by Tammy Charko BA, BSW, RSW, Northern Gateway Public Schools Student Support Facilitator.
Have you ever sat down at the end of a long day, feeling exhausted and drained, maybe like you are failing as a parent? As you reflect on your day, do you sometimes replay in your mind the mistakes you may have made with your children that day? Please tell me I am not the only one!
Raising little people is tough business, and the older they become, the more complicated and demanding it can be. As a seasoned mom and experienced social worker, I have had my personal share of difficulties and walked alongside other parents through extremely painful challenges.
I have learned though that there are no perfect parents, and that every parent does the best they can with what they have. I still have a long way to go in my journey as a mom, but here is what I have observed so far:
- “I did then what I knew how to do. Now that I know better, I do better.” These words shared by Maya Angelou are healing for when you feel overwhelmed with guilt at the times you feel as though you have messed up. You cannot repeat yesterday (or this morning), but you can learn from it and do better tomorrow.
- Practice self care. This is not just bubble baths and candles. Looking after yourself involves many aspects. I often rely on teachings from a wise Cree friend when she explained to me the Medicine Wheel. To be in balance, you need to be sure you are caring for your whole being:
- Physical: Having a balanced diet, exercise, ensuring a safe home environment, following through with medical appointments such as dentist, doctor, or optometrist.
- Emotional: Talking about what hurts you or angers you. Seeking out professional help if necessary. Learning how to share your feelings in a respectful manner.
- Spiritual: This is not necessarily religion. It is about knowing you are part of something bigger than yourself. It is being connected to nature, your culture and your history. It is knowing there is a purpose for your life.
- Mental: Stimulating and challenging your mind, learning something new, reading, games, or keeping an open mind to different ideas and views.
- You do not have the right to ruin someone else’s day. My dad was the only male in our very tiny home and his message to my sister and I was this: regardless of how moody/cranky/impatient etc. we were feeling, it was never OK to take it out on someone else and ruin their day. For the times I snap at my kids or unintentionally hurt their feelings, I refer back to #1 for forgiveness for myself and #2 to see where I am out of balance.
- Read to your children every day, even when they are older. My parents were only in their teens when they started their family and my mom was a sponge when it came to learning how to be a great mother. A smart person told her to read to her babies all the time. She instilled a love of reading and learning in my sister and I at very young ages. Sit with your children daily, when you can, and read to them out loud. Read interesting and age appropriate articles and stories to them as they get older. Listen to books while you drive. This will encourage their imagination and curiosity.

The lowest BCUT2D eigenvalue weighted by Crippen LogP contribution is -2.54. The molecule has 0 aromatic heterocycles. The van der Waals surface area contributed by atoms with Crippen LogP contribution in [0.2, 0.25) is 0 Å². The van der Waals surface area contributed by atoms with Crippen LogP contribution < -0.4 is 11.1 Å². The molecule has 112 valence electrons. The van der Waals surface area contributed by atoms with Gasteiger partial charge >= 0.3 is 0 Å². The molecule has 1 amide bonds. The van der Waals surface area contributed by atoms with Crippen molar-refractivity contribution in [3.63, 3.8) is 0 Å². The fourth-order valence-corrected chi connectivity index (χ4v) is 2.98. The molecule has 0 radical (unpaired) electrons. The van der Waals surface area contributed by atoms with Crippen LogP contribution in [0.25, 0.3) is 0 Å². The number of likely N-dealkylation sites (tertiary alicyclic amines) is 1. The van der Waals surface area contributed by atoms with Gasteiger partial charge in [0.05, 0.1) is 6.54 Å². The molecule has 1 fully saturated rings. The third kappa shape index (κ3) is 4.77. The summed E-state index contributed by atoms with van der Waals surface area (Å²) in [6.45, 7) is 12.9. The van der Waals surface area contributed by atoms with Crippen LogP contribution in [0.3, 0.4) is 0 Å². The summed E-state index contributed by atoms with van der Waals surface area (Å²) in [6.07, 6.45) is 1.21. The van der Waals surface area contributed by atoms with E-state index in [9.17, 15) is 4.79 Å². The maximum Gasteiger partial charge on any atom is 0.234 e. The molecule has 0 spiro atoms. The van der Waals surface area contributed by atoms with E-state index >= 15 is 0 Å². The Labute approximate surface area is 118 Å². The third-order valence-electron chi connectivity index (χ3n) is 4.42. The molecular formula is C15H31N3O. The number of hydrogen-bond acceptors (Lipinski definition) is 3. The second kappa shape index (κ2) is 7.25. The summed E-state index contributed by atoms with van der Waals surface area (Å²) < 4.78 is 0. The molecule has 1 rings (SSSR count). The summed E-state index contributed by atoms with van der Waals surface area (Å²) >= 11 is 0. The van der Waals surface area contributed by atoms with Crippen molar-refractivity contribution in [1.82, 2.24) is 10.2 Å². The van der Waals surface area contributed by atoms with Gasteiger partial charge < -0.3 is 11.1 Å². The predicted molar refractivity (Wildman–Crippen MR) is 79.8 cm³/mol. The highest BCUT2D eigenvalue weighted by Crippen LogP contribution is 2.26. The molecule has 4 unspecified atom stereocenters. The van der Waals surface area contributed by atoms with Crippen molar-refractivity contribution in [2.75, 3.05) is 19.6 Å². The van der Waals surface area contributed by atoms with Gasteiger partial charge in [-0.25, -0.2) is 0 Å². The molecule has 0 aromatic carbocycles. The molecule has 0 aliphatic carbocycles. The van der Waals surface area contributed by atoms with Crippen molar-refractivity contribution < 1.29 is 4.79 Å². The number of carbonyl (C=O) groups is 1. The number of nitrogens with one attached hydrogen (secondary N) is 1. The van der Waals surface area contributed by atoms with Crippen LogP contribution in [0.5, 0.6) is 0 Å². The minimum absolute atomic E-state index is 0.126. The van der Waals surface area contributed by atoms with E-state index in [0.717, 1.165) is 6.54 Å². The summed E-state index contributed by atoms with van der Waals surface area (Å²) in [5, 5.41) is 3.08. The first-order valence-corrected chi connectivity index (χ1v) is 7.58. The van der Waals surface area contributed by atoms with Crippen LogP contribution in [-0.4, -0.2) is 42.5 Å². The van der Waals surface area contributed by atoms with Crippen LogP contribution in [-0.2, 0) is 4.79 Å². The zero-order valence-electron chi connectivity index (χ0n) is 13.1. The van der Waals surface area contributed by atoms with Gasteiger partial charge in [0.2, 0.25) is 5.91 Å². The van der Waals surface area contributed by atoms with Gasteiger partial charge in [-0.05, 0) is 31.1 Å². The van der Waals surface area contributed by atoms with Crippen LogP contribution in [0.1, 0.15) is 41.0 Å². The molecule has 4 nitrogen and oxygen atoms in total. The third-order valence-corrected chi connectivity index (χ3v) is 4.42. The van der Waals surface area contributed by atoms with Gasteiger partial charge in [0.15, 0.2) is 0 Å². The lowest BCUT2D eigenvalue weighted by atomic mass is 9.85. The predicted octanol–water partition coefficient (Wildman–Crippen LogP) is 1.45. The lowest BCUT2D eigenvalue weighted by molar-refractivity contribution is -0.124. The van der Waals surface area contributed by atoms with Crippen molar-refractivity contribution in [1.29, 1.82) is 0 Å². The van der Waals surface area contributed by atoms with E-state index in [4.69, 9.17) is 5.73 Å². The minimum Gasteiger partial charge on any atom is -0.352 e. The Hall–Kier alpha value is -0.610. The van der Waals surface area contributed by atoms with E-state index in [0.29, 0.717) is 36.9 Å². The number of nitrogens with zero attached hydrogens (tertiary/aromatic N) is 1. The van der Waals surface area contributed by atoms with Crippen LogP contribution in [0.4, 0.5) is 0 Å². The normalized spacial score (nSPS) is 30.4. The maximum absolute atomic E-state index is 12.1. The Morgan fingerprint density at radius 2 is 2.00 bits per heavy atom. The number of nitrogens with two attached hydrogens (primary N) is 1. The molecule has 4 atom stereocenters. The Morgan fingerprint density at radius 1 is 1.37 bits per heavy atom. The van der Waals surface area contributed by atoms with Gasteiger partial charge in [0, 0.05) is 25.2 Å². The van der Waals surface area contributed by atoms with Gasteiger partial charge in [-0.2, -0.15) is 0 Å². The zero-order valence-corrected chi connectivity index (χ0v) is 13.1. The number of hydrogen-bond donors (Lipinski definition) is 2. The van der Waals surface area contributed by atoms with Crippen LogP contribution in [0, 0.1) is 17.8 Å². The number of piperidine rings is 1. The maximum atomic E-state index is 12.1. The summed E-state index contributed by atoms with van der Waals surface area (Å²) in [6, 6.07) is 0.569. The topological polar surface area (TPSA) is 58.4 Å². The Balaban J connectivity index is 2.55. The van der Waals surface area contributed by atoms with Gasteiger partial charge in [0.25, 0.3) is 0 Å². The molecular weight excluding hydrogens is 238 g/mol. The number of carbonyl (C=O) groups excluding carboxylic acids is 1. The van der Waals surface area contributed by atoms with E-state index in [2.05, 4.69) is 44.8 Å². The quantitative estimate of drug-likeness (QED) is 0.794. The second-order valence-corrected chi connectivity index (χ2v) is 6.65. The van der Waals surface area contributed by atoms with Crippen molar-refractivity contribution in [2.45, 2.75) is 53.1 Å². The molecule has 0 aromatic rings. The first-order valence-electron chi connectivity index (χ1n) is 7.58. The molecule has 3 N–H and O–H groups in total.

- “Listen earnestly to anything your children want to tell you, no matter what. If you don’t listen eagerly to the little stuff when they are little, they won’t tell the big stuff when they are big, because to them all of it has always been big stuff.” Poet and author Catherine M. Wallace shared this advice 20 years ago and it continues to be relevant. There will always be distractions, but when your little ones are trying to tell you something, it is crucial to your relationship with them to put down your phone or mute the TV or whatever for a few moments and give them your attention. It builds a safe foundational relationship so they will come to you with their big concerns when they are older.
- Be honest...but discerning when talking with your child about yourself. If you have had a bad day it's ok to say it, then balance it with sharing what healthy self care activities you will do to make yourself feel better such as going for a walk, cuddling the dog or phoning a friend. Kids are great imitators, give them something great to imitate.
- Learn how to speak your child’s love language. Dr. Gary Chapman and Dr. Ross Campbell explain in their book "The 5 Love Languages of Children" the incredible gift of discovering how to communicate your love to your child so they genuinely feel loved by you. Children are all unique, learn about what makes your child feel adored.
- Comparison is the root of unhappiness and this is especially true if you compare your child with others. Just as you, your children and your family are imperfect, so are others. What you see on social media or the image others portray in public is not always accurate. Embrace the uniqueness of your child and your family.
My home is becoming more quiet these days, with one child playing hockey 12 hours away and another attending university 7 hours away. I am realizing that time truly passes in a blink and I miss the chaos of the younger years. Parents, don’t forget to look for the good in yourself and your child each and every day. Parenting is complicated, wild, fun and hard. Enjoy the journey, laugh and love as much as you can.
As Northern Gateway Public School’s Student Support Facilitator, Tammy promotes success in school through support for schools, students, parents and caregivers, advocating for students and families, and providing a link to community programs. Tammy has been a registered social worker for more than 20 years and is a mother to 3 teenagers and 1 young adult.